Many factors can make your eyes turn red. They include infections, irritations, allergies, and sometimes diseases. Most of the cases, eye redness isn’t serious and will easily clear up without any treatment. Eye redness may be due to swollen or leaking blood vessels. When these blood vessels leak or swell, the white part of the eye becomes red. In some instances, eye redness may need a call to your eye doctor. It is important to see eye specialist such as LensCrafters for an extensive eye check-up and recommendations.
Minor Reasons for Eye Redness
Redness of eyes that doesn’t cause pain or disturb vision typically doesn’t require treatment.
- Allergies. Dust and pollens may cause a type of conjunctivitis that isn’t infectious. So can sun exposure, dry eyes, and other small particles that get into the eyes. If this happens, use a cold pad or eye drops to soothe the eyes. Wear contact lenses only when the eye redness clears.
- Viral conjunctivitis. This cause of abrupt eye redness commonly starts in just one eye. The virus makes blood vessels that covers the eyeball swell. Eyes may feel watery and itchy. There should be no pain or any alteration in vision. This type of irritation usually go away in just a couple of days. It is important to wash hands often and avert close contact.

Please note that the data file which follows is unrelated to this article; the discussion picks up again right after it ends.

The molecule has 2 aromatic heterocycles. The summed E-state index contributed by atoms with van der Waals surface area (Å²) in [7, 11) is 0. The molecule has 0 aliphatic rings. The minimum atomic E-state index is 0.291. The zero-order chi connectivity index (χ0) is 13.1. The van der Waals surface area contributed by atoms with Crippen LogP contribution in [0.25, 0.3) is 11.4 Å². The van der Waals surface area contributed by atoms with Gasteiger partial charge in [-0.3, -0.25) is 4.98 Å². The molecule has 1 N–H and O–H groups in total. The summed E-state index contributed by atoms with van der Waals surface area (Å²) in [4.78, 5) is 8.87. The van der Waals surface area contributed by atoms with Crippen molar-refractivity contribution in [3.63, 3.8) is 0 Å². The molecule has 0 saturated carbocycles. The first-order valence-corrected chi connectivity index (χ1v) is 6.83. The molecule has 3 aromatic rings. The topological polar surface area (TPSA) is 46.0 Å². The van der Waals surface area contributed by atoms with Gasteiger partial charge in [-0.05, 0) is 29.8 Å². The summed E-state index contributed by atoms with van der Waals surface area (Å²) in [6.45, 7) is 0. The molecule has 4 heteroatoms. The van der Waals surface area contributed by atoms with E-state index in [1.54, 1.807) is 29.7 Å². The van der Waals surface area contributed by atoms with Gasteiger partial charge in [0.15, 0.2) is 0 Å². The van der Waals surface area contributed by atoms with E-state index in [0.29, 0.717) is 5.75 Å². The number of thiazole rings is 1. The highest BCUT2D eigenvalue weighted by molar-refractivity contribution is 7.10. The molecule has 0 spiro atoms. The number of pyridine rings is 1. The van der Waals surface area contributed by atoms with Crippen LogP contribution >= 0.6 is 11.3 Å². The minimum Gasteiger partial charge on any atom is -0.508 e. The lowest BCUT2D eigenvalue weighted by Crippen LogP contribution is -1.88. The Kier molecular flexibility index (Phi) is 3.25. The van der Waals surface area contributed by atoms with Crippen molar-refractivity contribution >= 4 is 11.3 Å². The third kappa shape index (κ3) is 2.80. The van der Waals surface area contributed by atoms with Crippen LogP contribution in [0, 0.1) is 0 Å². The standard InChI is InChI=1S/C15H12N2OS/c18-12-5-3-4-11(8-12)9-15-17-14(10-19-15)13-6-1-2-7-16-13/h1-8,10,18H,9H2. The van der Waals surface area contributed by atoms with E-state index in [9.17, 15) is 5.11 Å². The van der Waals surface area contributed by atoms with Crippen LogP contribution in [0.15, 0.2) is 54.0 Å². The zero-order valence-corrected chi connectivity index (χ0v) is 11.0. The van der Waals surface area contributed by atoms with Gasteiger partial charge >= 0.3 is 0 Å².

- Subconjunctival hemorrhage. An abrupt high pressure from straining or coughing can cause blood vessel burst on the surface of the eye. Those who take blood thinners as maintenance are more probable to experience this. These bleeds don’t cause loss of vision or pain. They will almost usually clear up in just a week or two.
Serious Causes of Eye Redness
Redness of eyes with pain, loss of vision, inflammation or thick discharge may necessitate an immediate treatment.
- Uveitis. This is the inflammation in the central layer of the eye. A common type is iritis, which affects the iris, or colored part of your eye. Symptoms include red eye, sensitivity to light, blurry vision, and pain. An eye surgery or injury or rheumatoid arthritis can cause this kind of eye redness.
- Bacterial conjunctivitis. This condition is more severe than viral conjunctivitis. Infection caused by bacterial can result an ulcer to generate on the inside part of the eyelid. Thick discharge, itching, and pain are the common symptoms of this infection.
When to Visit an Eye Specialist
See your eye doctor if you have redness that’s getting worse or if you experience eye redness with fever, eye swelling, pain, vision changes, headache, sensitivity to light, and thick, discolored discharge.